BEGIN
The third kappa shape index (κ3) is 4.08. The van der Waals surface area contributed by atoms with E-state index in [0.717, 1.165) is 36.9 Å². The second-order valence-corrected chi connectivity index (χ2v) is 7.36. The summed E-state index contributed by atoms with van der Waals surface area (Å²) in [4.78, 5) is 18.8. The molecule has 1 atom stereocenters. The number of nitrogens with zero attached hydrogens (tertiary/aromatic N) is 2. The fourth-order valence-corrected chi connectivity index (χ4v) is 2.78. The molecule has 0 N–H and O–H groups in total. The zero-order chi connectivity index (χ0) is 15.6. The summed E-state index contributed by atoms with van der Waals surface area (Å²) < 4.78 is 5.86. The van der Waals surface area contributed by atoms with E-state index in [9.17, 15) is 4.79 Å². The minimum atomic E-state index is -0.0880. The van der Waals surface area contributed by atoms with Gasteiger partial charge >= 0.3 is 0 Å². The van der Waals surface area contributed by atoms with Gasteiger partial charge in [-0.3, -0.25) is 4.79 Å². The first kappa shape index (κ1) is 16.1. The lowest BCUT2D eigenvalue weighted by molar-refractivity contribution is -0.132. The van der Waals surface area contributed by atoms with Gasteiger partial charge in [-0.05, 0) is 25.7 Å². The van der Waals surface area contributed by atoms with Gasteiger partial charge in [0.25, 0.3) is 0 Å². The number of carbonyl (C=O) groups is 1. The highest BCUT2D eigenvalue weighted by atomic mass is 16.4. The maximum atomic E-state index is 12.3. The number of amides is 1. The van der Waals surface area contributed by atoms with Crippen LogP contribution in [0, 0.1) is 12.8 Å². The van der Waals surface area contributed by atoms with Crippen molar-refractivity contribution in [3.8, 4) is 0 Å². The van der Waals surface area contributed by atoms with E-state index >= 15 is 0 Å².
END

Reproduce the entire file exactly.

The third kappa shape index (κ3) is 4.08. The van der Waals surface area contributed by atoms with E-state index in [0.717, 1.165) is 36.9 Å². The second-order valence-corrected chi connectivity index (χ2v) is 7.36. The summed E-state index contributed by atoms with van der Waals surface area (Å²) in [4.78, 5) is 18.8. The molecule has 1 atom stereocenters. The number of nitrogens with zero attached hydrogens (tertiary/aromatic N) is 2. The fourth-order valence-corrected chi connectivity index (χ4v) is 2.78. The molecule has 0 N–H and O–H groups in total. The zero-order chi connectivity index (χ0) is 15.6. The summed E-state index contributed by atoms with van der Waals surface area (Å²) < 4.78 is 5.86. The van der Waals surface area contributed by atoms with E-state index in [9.17, 15) is 4.79 Å². The minimum atomic E-state index is -0.0880. The van der Waals surface area contributed by atoms with Gasteiger partial charge >= 0.3 is 0 Å². The van der Waals surface area contributed by atoms with Gasteiger partial charge in [-0.3, -0.25) is 4.79 Å². The first kappa shape index (κ1) is 16.1. The lowest BCUT2D eigenvalue weighted by molar-refractivity contribution is -0.132. The van der Waals surface area contributed by atoms with Gasteiger partial charge in [-0.05, 0) is 25.7 Å². The van der Waals surface area contributed by atoms with Gasteiger partial charge in [0.25, 0.3) is 0 Å². The number of carbonyl (C=O) groups is 1. The highest BCUT2D eigenvalue weighted by atomic mass is 16.4. The maximum atomic E-state index is 12.3. The number of amides is 1. The van der Waals surface area contributed by atoms with Crippen LogP contribution in [0, 0.1) is 12.8 Å². The van der Waals surface area contributed by atoms with Crippen molar-refractivity contribution in [3.8, 4) is 0 Å². The van der Waals surface area contributed by atoms with E-state index >= 15 is 0 Å².